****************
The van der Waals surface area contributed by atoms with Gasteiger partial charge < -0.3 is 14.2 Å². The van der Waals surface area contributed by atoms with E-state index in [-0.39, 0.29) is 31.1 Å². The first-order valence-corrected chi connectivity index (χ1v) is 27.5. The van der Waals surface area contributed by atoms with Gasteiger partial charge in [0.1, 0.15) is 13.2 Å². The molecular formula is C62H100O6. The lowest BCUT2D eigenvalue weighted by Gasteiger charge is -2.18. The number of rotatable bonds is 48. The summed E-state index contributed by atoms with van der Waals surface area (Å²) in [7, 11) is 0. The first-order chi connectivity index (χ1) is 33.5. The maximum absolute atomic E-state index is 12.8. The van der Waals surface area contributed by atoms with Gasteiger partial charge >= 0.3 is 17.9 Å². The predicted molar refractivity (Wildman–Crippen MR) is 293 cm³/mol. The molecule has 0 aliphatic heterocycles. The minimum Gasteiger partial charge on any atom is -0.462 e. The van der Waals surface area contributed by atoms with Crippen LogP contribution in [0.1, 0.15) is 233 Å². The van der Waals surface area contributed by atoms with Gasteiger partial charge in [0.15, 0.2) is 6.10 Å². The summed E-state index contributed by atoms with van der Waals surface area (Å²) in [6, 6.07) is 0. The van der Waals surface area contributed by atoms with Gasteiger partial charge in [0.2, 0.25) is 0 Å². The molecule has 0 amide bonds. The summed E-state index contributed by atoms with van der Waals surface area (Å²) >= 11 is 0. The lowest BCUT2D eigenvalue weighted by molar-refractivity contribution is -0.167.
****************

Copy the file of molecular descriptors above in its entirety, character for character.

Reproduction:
The van der Waals surface area contributed by atoms with Gasteiger partial charge < -0.3 is 14.2 Å². The van der Waals surface area contributed by atoms with E-state index in [-0.39, 0.29) is 31.1 Å². The first-order valence-corrected chi connectivity index (χ1v) is 27.5. The van der Waals surface area contributed by atoms with Gasteiger partial charge in [0.1, 0.15) is 13.2 Å². The molecular formula is C62H100O6. The lowest BCUT2D eigenvalue weighted by Gasteiger charge is -2.18. The number of rotatable bonds is 48. The summed E-state index contributed by atoms with van der Waals surface area (Å²) in [7, 11) is 0. The first-order chi connectivity index (χ1) is 33.5. The maximum absolute atomic E-state index is 12.8. The van der Waals surface area contributed by atoms with Gasteiger partial charge >= 0.3 is 17.9 Å². The predicted molar refractivity (Wildman–Crippen MR) is 293 cm³/mol. The molecule has 0 aliphatic heterocycles. The minimum Gasteiger partial charge on any atom is -0.462 e. The van der Waals surface area contributed by atoms with Crippen LogP contribution in [0.1, 0.15) is 233 Å². The van der Waals surface area contributed by atoms with Gasteiger partial charge in [0.15, 0.2) is 6.10 Å². The summed E-state index contributed by atoms with van der Waals surface area (Å²) in [6, 6.07) is 0. The van der Waals surface area contributed by atoms with Gasteiger partial charge in [0.2, 0.25) is 0 Å². The molecule has 0 amide bonds. The summed E-state index contributed by atoms with van der Waals surface area (Å²) >= 11 is 0. The lowest BCUT2D eigenvalue weighted by molar-refractivity contribution is -0.167.